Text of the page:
This goes hand-in-hand with the hardware development, noted Green. “We’re planning at some point adding more sensors to the platform and also other features like wireless charging — things to make it more streamlined and integrated into one package.”
When asked about what they have learned about themselves and what it is like to be an innovator, they all smiled and said, “So much!” and, “It’s been exciting!” For example, Green explained developing the hardware has been difficult. This is the first time he’s developed his own hardware without experienced engineers. “It’s been daunting at times.”
“On the one hand while it’s all so very new, we’re learning as we go and we’re bootstrapping as much as we can,” explained Bollock. “The fact of the matter is at the end of the day we are doing it; we’re making it happen.” He continued, “We’re learning that with enough grit, perseverance, and persistence, we’ve been able to go from nothing but an idea to a fully functional product.”
Wright-Dykhouse added this hasn’t been done before. “There’s no perfect way to accomplish what we’re trying to do. It’s been interesting to experiment with different things knowing that’s part of the process. You don’t always get that opportunity. Especially with InventOR, having the opportunity to experiment has been great.”
Having resources through InventOR is something you don’t get on your own,” said Wright-Dykhouse, “Once you’re part of the InventOR community you are for life. We’ve been given a great foundation and that’s a great opportunity.”
Bullock built on Wright-Dykhouse’s sentiments and said he’s really appreciated the network of young entrepreneurs that he’s been exposed to. “It’s been really, really fantastic getting to meet a broader network of people from all around the state,” said Bullock, “who are young people like me and my team who are interested in innovation, going above and beyond, and pushing the boundaries.”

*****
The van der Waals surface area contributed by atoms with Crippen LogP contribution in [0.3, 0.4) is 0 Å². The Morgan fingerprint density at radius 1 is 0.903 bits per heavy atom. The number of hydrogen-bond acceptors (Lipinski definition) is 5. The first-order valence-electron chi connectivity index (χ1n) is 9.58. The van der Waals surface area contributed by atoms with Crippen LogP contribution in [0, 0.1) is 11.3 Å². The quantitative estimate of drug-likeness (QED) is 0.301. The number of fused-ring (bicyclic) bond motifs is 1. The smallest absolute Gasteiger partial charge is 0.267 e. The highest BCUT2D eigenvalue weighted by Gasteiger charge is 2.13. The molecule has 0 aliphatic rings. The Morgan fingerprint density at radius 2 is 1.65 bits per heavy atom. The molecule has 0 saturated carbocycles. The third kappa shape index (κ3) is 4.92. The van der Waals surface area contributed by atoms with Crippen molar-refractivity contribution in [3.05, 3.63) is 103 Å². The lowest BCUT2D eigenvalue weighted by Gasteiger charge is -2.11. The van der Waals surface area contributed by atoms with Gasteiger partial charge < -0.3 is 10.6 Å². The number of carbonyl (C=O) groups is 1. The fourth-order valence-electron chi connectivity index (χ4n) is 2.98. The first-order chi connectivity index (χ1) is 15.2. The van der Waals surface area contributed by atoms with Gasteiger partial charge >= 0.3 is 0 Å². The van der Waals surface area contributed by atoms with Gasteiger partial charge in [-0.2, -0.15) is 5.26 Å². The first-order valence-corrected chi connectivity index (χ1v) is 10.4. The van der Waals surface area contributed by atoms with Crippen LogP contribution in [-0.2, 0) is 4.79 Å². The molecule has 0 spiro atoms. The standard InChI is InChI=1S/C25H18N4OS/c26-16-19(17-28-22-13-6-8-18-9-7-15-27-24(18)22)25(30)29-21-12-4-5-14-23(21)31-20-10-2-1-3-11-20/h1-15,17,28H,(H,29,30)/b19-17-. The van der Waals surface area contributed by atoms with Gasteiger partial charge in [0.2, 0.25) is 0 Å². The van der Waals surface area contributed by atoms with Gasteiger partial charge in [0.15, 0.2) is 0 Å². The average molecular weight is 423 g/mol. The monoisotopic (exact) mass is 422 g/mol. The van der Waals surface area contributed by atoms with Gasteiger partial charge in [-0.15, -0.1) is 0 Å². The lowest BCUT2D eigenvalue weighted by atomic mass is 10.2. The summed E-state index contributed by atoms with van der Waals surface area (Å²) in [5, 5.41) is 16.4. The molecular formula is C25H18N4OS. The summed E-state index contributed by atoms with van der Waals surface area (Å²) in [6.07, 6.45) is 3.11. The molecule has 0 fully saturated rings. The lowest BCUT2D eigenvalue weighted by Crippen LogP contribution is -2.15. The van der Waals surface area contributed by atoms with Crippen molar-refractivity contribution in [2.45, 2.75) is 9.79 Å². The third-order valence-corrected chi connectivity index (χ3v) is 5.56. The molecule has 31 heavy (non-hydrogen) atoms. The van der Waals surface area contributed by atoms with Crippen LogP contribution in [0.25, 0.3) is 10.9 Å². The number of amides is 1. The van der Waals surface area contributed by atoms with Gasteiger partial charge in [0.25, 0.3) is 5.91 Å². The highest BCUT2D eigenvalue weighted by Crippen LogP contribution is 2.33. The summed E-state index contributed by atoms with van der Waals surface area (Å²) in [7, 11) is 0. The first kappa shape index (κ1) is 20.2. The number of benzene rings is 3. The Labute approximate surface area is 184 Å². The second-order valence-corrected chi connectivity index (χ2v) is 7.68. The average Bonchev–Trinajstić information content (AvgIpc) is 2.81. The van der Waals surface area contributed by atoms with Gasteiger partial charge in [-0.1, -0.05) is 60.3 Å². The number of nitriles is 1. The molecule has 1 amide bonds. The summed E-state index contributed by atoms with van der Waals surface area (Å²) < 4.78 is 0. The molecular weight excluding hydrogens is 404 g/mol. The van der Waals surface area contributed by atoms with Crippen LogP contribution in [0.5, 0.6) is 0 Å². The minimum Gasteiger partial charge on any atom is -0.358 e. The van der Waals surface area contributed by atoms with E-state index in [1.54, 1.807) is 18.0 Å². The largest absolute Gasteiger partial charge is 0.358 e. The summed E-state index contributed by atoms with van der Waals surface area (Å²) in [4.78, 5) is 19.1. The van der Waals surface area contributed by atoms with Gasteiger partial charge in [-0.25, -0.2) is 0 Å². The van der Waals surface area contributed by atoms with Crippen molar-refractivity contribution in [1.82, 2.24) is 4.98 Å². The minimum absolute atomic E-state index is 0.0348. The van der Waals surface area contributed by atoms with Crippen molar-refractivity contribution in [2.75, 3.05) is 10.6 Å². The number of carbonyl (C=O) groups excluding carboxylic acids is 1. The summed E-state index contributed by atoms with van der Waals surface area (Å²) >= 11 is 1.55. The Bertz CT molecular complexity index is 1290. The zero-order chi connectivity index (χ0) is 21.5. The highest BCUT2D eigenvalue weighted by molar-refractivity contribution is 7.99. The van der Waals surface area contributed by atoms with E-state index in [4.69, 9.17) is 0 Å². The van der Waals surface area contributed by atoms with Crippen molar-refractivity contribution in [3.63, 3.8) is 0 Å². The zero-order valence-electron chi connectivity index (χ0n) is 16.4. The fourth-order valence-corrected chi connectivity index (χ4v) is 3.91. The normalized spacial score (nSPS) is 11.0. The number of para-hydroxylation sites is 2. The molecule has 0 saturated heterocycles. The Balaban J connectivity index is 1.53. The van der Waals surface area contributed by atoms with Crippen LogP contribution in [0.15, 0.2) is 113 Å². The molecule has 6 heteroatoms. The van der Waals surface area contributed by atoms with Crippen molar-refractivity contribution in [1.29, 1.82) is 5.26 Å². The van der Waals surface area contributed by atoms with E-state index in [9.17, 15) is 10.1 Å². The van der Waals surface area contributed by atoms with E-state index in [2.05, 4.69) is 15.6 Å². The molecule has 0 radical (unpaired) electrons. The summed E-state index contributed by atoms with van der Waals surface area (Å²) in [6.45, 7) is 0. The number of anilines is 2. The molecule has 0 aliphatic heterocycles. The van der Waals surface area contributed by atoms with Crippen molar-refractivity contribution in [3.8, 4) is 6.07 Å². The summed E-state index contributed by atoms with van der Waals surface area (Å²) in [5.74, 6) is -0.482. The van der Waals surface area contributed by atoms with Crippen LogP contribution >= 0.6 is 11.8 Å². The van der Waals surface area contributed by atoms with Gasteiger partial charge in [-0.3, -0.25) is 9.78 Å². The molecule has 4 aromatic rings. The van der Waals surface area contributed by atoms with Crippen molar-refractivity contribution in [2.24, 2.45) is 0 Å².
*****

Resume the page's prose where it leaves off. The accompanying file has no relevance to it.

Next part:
They all agreed it’s been really fantastic to network with professionals, faculty, and students and bounce ideas off each other.”
Bullock said he has really grown both as a person and an inventor through InventOR. “Early on there was a lot of push back with my idea. I didn’t know how to explain it very effectively. I knew there was something there and I just needed to figure out how to present it.” He said he was able to take the criticism and grow from it and improve his project and presentation.
Green said this process has been a great way for him to gain more knowledge about the design process and apply skills he’s learned through internships and coursework.
Wright-Dykhouse agreed. “It’s been a great experience for me in terms of self-learning and also working on a team. Especially as someone who comes from software, it’s a really cool opportunity to be able to connect that with hardware and explore another world that I haven’t been too familiar with. I’ve learned I really enjoy that.”
The team is focused forward and with each day they’re getting closer to seeing something that people could actually use and really benefit from.